Measuring Quill Runout

I’ve had a few emails asking the best way to test the runout on your Omni faceting machine quill. I didn’t take any photos when I did it using a standard dial indicator and stand, and I don’t particularly recommend that method anyhow as it’s not very accurate.

If you have one of the new Omni faceting machines with the dial indicator for depth of cut, you’re in luck! Just put a dop in the quill and arrange the facet head and swing arm so the tip of the dop rests on the edge of a master lap. Leave the angle at 90 degrees and the facet head unlocked so the angle can change. Put the quill in free-wheel mode.

Rotate your dop on the master lap and watch the dial indicator. It will tell you how much wobble is in your quill, and what directions that wobble is worst.

Using the Omni Faceting Machine Dial Indicator to Test Quill Runout

Using the Omni Faceting Machine Dial Indicator to Test Quill Runout

The best way to measure the quill runout is to use a lever dial indicator. Tom B. graciously allowed me to use his photo illustrating how he measured his quill runout on his faceting machine (not an Omni however). He clamped the lever dial indicator to the stationary portion of his faceting head then arranged the indicator so the tip of the lever rested on the barrel of the quill. Spinning the quill now will show you how much wobble is in your quill.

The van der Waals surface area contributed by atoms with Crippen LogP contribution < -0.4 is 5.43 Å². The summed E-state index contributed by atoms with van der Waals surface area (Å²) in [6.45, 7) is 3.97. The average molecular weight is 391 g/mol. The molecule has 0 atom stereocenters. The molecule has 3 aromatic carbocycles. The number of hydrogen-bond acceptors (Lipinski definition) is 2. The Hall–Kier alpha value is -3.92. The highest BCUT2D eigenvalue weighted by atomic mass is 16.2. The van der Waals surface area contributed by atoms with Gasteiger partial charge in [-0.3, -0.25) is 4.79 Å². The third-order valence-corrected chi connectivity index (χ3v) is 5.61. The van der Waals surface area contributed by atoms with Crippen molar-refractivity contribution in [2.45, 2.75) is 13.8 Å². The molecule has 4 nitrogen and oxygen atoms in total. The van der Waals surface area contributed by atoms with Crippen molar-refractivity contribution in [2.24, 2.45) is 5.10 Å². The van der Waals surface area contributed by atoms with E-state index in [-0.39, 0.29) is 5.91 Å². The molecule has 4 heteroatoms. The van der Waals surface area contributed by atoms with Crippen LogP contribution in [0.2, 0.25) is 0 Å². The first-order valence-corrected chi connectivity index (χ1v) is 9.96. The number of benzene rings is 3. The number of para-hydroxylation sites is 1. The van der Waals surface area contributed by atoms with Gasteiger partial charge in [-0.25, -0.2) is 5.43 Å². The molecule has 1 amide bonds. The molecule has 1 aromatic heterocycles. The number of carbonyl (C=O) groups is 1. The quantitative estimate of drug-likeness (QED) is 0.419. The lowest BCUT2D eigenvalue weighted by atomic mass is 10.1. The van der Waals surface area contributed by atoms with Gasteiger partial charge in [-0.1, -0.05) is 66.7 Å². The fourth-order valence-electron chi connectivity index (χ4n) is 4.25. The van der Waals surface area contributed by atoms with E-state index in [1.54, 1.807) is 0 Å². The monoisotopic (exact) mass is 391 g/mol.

In the case of the Omni faceting machine, the best place to clamp the lever dial indicator is on the faceting head yoke – it’s the part that the quill fits into. Put the quill into free-wheel mode and measure away.

Measuring Your Omni Faceting Machine Quill Runout with a Lever Indicator

Measuring Quill Runout with a Lever Indicator

I hope your measurements are better than the others I’ve been hearing from. Collectively the average quill runout is 0.006″, which is a HUGE amount. I expect the quill runout to be under 0.001″ in order to cut to depth with any accuracy.

By the way – if you happen to own an Omni faceting machine with the depth-of-cut dial indicator AND you have a measurable quill runout, do you think your depth of cut indicator is going to do anything for you? You certainly aren’t going to be able to rely on it to tell you when you’ve reached the same depth of cut on each facet as that depth will change with every index position…

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